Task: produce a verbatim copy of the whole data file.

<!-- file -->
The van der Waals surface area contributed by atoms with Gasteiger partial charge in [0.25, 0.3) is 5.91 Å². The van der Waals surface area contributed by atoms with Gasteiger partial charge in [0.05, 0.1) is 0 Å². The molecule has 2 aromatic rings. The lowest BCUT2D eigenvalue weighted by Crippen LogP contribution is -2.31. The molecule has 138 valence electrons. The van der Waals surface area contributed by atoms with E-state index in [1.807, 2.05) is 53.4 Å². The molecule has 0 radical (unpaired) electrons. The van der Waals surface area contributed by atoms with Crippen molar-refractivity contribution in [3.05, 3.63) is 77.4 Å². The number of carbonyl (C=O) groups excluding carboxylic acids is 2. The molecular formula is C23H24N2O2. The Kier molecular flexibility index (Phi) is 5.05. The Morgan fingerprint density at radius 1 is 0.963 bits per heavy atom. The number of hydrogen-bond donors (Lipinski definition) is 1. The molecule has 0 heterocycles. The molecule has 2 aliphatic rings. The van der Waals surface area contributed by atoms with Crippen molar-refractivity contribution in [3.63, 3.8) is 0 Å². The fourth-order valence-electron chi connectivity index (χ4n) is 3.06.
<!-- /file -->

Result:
The van der Waals surface area contributed by atoms with Gasteiger partial charge in [0.25, 0.3) is 5.91 Å². The van der Waals surface area contributed by atoms with Gasteiger partial charge in [0.05, 0.1) is 0 Å². The molecule has 2 aromatic rings. The lowest BCUT2D eigenvalue weighted by Crippen LogP contribution is -2.31. The molecule has 138 valence electrons. The van der Waals surface area contributed by atoms with E-state index in [1.807, 2.05) is 53.4 Å². The molecule has 0 radical (unpaired) electrons. The van der Waals surface area contributed by atoms with Crippen molar-refractivity contribution in [3.05, 3.63) is 77.4 Å². The number of carbonyl (C=O) groups excluding carboxylic acids is 2. The molecular formula is C23H24N2O2. The Kier molecular flexibility index (Phi) is 5.05. The Morgan fingerprint density at radius 1 is 0.963 bits per heavy atom. The number of hydrogen-bond donors (Lipinski definition) is 1. The molecule has 0 heterocycles. The molecule has 2 aliphatic rings. The van der Waals surface area contributed by atoms with Crippen molar-refractivity contribution in [3.63, 3.8) is 0 Å². The fourth-order valence-electron chi connectivity index (χ4n) is 3.06.